The stages of gum disease are described as early, moderate or advanced periodontitis. Gum disease can be local, involving one or a few teeth, or it can be general, involving all teeth. We offer many non-surgical and surgical options to get your gums back to optimal health.
Scaling and Root Planing: We manually remove the plaque and tartar from the root surfaces of your teeth below the gum line.
Antibiotics: Because of the role of bacteria in gum disease, antibiotics or antimicrobial agents may be recommended. Antimicrobial mouth rinses may also be advised.
Bite correction: An imbalanced bite may accelerate bone destruction. Your teeth may be adjusted for proper and better function. A Bite-guard (removable retainer fitting over teeth) may be required to protect tooth surfaces and relax tense muscles.
Splinting: This technique attaches weak teeth together, combining them into a stronger single unit, making them more stable and offering a more comfortable chewing surface.
In more advanced cases of infection, bone damage, or gum recession, cosmetic surgery may be required.
Gingivectomy: This procedure is performed when excess amounts of gum growth around the teeth have occurred resulting in false pocket formation and the inability to keep the tooth and gums clean.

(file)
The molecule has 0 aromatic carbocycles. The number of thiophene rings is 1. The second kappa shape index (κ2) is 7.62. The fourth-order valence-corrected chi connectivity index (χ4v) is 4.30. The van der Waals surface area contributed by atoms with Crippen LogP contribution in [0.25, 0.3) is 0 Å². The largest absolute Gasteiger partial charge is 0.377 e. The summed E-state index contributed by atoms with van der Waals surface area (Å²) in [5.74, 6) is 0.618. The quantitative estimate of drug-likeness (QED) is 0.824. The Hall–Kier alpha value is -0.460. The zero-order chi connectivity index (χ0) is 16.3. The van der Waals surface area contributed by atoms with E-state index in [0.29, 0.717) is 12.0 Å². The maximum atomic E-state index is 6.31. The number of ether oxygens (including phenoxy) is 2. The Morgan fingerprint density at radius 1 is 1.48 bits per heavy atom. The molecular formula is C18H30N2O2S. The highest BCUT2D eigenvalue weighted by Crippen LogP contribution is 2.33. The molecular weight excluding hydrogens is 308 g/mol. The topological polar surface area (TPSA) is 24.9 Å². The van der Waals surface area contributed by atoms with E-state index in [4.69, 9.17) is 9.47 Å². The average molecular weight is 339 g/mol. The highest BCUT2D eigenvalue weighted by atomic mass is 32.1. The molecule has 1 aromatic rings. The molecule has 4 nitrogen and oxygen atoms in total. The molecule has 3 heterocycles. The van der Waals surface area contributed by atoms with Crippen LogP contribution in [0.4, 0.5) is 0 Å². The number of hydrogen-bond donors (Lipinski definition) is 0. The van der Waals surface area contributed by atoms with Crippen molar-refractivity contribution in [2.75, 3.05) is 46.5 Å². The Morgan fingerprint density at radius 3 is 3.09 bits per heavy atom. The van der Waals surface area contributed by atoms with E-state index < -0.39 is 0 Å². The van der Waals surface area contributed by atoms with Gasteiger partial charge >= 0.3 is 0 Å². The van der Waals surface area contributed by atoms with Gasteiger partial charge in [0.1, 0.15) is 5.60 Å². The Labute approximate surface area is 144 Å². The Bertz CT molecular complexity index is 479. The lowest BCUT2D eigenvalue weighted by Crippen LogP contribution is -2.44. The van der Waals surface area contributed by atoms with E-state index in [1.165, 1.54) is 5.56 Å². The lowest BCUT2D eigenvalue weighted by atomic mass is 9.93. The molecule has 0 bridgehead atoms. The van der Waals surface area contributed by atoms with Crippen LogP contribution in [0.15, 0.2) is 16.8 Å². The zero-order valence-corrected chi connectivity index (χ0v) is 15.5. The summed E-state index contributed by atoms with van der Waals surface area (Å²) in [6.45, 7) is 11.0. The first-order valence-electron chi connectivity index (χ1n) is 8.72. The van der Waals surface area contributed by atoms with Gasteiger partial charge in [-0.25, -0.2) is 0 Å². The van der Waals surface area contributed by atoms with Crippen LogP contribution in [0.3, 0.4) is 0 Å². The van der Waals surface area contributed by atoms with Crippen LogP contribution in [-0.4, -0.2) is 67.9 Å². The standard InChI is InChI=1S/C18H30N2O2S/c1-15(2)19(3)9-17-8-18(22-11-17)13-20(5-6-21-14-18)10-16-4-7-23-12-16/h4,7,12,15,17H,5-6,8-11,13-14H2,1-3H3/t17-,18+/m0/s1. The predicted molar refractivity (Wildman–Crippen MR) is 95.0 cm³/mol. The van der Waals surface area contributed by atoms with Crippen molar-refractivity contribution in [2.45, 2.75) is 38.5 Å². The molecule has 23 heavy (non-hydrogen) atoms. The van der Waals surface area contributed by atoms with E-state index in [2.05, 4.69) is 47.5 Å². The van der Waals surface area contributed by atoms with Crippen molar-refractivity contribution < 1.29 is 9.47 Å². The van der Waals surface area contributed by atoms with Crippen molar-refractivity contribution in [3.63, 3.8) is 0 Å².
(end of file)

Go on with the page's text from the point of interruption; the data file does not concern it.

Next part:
Osseous (bone surgery): This procedure is done to smooth shallow craters and defects in the bone due to mild or moderate bone loss.
Guided Tissue Regeneration: This procedure is done in combination with a surgical flap operation where gum growth is barriered off to allow slower growing bone, cementum, and ligament cells to populate a bony defect.
Bone Grafts: Tiny fragments of the patient’s bone, synthetic bone or bone obtained from a bone bank are used to fill a bony defect around the teeth. These grafts act as a scaffold on which the patient’s own bone is induced to grow.
Soft Tissue Graft: In cases of gum recession a graft is usually taken from the palate and transplanted onto the receding area to reinforce the thin gum and to inhibit further gum recession.
Although there is no complete cure for periodontitis, the purpose of all periodontal therapy is to stop or slow down the progression of gum disease. The success of the therapy is for the most part determined by the patient’s oral hygiene and professional maintenance. We are committed to helping you find the best solution for your needs!